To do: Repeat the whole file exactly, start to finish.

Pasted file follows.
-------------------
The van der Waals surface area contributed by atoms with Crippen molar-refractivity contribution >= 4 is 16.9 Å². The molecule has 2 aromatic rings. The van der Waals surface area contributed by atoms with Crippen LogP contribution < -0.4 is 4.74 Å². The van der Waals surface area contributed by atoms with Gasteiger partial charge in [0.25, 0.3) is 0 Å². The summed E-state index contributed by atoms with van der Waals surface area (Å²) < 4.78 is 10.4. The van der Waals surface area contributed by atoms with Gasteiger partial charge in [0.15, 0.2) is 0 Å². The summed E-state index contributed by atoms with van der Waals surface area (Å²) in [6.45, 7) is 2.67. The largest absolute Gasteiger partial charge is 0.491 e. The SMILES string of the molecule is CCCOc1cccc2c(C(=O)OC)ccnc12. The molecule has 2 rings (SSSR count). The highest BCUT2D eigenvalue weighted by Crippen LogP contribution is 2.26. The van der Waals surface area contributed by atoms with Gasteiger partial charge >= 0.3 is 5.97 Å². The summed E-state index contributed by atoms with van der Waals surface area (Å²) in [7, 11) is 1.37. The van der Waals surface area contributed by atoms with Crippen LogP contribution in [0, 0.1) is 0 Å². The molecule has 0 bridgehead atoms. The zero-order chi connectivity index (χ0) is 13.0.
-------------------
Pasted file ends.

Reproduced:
The van der Waals surface area contributed by atoms with Crippen molar-refractivity contribution >= 4 is 16.9 Å². The molecule has 2 aromatic rings. The van der Waals surface area contributed by atoms with Crippen LogP contribution < -0.4 is 4.74 Å². The van der Waals surface area contributed by atoms with Gasteiger partial charge in [0.25, 0.3) is 0 Å². The summed E-state index contributed by atoms with van der Waals surface area (Å²) < 4.78 is 10.4. The van der Waals surface area contributed by atoms with Gasteiger partial charge in [0.15, 0.2) is 0 Å². The summed E-state index contributed by atoms with van der Waals surface area (Å²) in [6.45, 7) is 2.67. The largest absolute Gasteiger partial charge is 0.491 e. The SMILES string of the molecule is CCCOc1cccc2c(C(=O)OC)ccnc12. The molecule has 2 rings (SSSR count). The highest BCUT2D eigenvalue weighted by Crippen LogP contribution is 2.26. The van der Waals surface area contributed by atoms with Gasteiger partial charge >= 0.3 is 5.97 Å². The summed E-state index contributed by atoms with van der Waals surface area (Å²) in [7, 11) is 1.37. The van der Waals surface area contributed by atoms with Crippen LogP contribution in [0, 0.1) is 0 Å². The molecule has 0 bridgehead atoms. The zero-order chi connectivity index (χ0) is 13.0.